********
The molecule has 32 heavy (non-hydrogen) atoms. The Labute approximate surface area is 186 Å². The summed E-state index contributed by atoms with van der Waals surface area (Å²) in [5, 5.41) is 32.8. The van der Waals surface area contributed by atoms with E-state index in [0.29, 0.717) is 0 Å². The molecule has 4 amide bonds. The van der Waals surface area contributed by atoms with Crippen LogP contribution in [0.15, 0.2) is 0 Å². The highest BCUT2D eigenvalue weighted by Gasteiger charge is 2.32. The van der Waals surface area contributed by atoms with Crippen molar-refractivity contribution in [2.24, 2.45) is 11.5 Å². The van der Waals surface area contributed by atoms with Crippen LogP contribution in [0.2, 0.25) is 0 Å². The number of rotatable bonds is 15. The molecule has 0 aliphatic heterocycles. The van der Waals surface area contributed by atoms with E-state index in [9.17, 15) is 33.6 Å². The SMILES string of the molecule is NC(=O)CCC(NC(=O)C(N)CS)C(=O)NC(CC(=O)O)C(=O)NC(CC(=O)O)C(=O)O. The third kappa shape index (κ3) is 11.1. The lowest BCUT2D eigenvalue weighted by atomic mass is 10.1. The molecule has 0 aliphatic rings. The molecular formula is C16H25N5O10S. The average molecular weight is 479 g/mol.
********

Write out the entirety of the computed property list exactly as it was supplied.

The molecule has 32 heavy (non-hydrogen) atoms. The Labute approximate surface area is 186 Å². The summed E-state index contributed by atoms with van der Waals surface area (Å²) in [5, 5.41) is 32.8. The van der Waals surface area contributed by atoms with E-state index in [0.29, 0.717) is 0 Å². The molecule has 4 amide bonds. The van der Waals surface area contributed by atoms with Crippen LogP contribution in [0.15, 0.2) is 0 Å². The highest BCUT2D eigenvalue weighted by Gasteiger charge is 2.32. The van der Waals surface area contributed by atoms with Crippen molar-refractivity contribution in [2.24, 2.45) is 11.5 Å². The van der Waals surface area contributed by atoms with Crippen LogP contribution in [0.2, 0.25) is 0 Å². The number of rotatable bonds is 15. The molecule has 0 aliphatic heterocycles. The van der Waals surface area contributed by atoms with E-state index in [9.17, 15) is 33.6 Å². The SMILES string of the molecule is NC(=O)CCC(NC(=O)C(N)CS)C(=O)NC(CC(=O)O)C(=O)NC(CC(=O)O)C(=O)O. The third kappa shape index (κ3) is 11.1. The lowest BCUT2D eigenvalue weighted by atomic mass is 10.1. The molecule has 0 aliphatic rings. The molecular formula is C16H25N5O10S. The average molecular weight is 479 g/mol.